Alan: “I climbed Scafell Pike after I was diagnosed with Parkinson’s as a thank you for your support”

Alan Simcox was diagnosed with Parkinson’s disease in February 2023 following years of symptoms he couldn’t explain – to the point his mental health was impacted. Here, he shares his story…

Reaching the halfway point on the difficult climb up Scafell Pike, England’s highest peak, retired firefighter Alan Simcox wasn’t sure he’d be able to continue – as symptoms of the Parkinson’s disease he’s living with set in.

However, he says he was determined to complete his dream while he still could, and to thank us for the support he’s received in recent years.

With that in mind, he powered on and completed the epic challenge with his former fire service colleagues by his side in July. Here, he’s shared what inspired the climb…

“I spent 30 years in West Sussex Fire and Rescue Service, and enjoyed every one. However, I started noticing some issues with my movement around 5-10 years ago,” says Alan.

“It was my wife that really noticed something was wrong, I was moving a lot slower, but no-one could explain it – and I was even told at one point that it wasn’t Parkinson’s.

“I started having a lot of anxiety around 2021, linked to the symptoms I was seeing and not having a diagnosis. That’s what pushed me to get in touch with The Fire Fighters Charity.

“I was offered a stay at Harcombe House which was really good. I was in a small group and we did a lot of workshops and exercise sessions, I was really impressed with it. Being out walking and working physically, alongside the mental health workshops, was a great combination. I found it really helpful.

“For me, it was almost a taster session for a lot of things – things like Tai Chi and pool aerobics, which I may never have tried. I can then continue all that at home.”

Following his stay, Alan went on to retire from the fire service in March 2022 and almost exactly a year later, he finally received a diagnosis to explain the symptoms he’d been living with. He had Parkinson’s disease.

“Parkinson’s is something I had considered but nothing can prepare you for a definite diagnosis,” says Alan. “Initially I struggled to process and come to terms with my diagnosis, believing that my life would spiral out of control immediately.

“It’s good for me to know I have The Fire Fighters Charity there for me for life”

Alan Simcox

“However, after months of support and care from family, friends and the Parkinson’s community, life now feels positive again. At present there is no cure for Parkinson’s disease, but it is proven that with constant exercise and well managed medication, symptoms can be reduced.”

He adds: “It’s good for me, living with Parkinson’s, to know I have The Fire Fighters Charity there for me for life. I’d consider going just for a break to be honest, I loved my time at Harcombe.”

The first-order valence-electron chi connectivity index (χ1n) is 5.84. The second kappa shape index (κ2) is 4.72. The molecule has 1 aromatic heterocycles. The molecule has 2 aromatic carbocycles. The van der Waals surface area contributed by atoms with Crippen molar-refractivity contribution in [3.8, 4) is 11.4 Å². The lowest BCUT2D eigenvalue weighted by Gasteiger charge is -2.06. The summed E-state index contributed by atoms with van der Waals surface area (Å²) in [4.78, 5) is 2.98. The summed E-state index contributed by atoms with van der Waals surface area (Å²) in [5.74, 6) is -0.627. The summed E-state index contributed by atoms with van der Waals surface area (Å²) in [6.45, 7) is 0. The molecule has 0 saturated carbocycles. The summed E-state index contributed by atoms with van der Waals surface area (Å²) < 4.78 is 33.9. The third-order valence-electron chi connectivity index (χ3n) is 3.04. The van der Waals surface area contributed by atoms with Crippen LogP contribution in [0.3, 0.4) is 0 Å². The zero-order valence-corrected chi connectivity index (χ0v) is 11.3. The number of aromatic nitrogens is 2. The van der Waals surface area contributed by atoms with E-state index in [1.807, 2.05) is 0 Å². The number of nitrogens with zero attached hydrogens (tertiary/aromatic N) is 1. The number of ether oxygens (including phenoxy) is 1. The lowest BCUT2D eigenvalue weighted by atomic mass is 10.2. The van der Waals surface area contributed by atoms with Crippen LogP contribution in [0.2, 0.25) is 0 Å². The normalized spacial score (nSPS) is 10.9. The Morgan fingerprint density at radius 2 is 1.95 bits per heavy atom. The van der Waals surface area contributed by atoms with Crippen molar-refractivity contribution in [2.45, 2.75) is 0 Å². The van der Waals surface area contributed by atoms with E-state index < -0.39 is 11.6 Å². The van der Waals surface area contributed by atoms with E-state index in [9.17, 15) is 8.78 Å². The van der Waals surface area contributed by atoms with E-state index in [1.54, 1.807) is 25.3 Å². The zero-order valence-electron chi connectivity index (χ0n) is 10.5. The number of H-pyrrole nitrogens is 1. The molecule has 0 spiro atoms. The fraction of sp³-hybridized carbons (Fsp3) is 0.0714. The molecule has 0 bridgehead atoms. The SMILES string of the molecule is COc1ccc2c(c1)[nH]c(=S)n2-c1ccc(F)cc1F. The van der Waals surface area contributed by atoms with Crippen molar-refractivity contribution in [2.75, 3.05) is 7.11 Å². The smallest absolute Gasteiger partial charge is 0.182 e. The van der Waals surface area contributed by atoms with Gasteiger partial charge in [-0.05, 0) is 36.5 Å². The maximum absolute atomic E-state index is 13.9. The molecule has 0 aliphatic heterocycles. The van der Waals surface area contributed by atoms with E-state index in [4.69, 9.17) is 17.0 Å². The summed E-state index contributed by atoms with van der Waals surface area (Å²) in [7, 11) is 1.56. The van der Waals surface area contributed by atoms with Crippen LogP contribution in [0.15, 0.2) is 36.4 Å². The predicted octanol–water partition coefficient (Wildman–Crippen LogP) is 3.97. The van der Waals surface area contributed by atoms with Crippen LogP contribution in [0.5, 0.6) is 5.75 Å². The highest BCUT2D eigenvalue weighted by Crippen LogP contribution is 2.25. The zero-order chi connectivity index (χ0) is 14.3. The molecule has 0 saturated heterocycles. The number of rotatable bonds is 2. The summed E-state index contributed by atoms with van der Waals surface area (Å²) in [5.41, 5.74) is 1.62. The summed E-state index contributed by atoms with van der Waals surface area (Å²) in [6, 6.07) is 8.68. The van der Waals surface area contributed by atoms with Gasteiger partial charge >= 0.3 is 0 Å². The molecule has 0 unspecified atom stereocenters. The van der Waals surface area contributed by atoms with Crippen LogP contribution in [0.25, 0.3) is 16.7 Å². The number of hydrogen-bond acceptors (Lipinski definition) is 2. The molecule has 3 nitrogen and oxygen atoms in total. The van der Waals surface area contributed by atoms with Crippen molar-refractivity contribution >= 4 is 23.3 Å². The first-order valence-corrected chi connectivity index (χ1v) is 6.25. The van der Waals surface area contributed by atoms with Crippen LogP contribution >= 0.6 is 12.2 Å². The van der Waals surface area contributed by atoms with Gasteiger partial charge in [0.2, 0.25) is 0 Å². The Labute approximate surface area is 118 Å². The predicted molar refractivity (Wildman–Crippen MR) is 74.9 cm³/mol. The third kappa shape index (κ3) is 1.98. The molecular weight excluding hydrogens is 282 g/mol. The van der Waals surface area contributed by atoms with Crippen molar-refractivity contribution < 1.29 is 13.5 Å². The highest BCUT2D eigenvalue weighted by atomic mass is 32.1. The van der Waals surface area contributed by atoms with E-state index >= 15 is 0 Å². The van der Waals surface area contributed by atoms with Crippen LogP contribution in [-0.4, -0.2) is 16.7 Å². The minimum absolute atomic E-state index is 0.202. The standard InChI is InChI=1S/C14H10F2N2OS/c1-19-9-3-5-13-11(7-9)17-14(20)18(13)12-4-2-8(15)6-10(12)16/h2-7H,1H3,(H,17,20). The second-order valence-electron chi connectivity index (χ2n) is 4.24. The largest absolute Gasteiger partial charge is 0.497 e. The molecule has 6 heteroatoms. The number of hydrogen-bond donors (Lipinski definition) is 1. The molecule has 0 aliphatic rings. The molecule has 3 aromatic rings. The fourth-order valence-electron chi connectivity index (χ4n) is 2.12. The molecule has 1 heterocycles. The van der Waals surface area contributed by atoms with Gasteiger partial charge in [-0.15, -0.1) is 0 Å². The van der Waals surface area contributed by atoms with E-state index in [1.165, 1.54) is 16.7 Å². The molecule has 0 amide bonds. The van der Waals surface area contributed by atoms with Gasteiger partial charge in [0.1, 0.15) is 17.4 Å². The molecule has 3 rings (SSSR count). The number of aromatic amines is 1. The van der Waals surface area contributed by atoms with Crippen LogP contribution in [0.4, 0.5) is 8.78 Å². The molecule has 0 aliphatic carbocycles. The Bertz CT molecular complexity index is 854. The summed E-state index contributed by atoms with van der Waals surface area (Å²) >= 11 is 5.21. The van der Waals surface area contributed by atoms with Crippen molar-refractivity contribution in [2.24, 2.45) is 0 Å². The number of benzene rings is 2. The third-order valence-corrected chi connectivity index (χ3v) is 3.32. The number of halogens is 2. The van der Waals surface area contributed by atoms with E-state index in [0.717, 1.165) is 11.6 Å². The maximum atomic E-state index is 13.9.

Having also received support from Parkinson’s UK, Alan wanted to plan a fundraising challenge for both of us, as a thank you, and he recalled a dream he’d had 25 years ago to climb the Three Peaks.

“It’s something I attempted with a small group of firefighters 25 years ago, but unfortunately due to injuring myself while climbing, I wasn’t able to finish the challenge,” says Alan. “I was determined to complete this challenge this time with my sons and some of the original team, while I still have the ability.”

The climb took a total of 5.5 hours to get up and down, and Alan says spending that time with colleagues he hadn’t worked with for years was particularly moving – and reaffirmed the strong team spirit within the fire services community.

“Most of them have retired now, and both my sons joined us too,” says Alan.

“It was very steep, very wet. It was a lot, lot harder than I expected. I got about halfway and my Parkinson’s was starting to kick in. It became very difficult, and even more difficult coming down.

“I didn’t think I was going to get up there to be honest, but it was incredible teamwork, stemming from us all being ex or current fire service, and we made it.”

Alan and the team raised an amazing £2,965 which will be split between us and Parkinson’s UK. You can add to that total by supporting their fundraiser here.

If you feel you’d benefit from our health and wellbeing support, we may be able to help you. Call our Support Line on 0800 389 8820, make an enquiry online or register for My Fire Fighters Charity now and visit the ‘Access Support’ tab.

You can also join our ‘Share Your Story’ Group in the app, by clicking on the ‘Groups’ tab, to chat to others who have received our support or enquire about sharing your own story.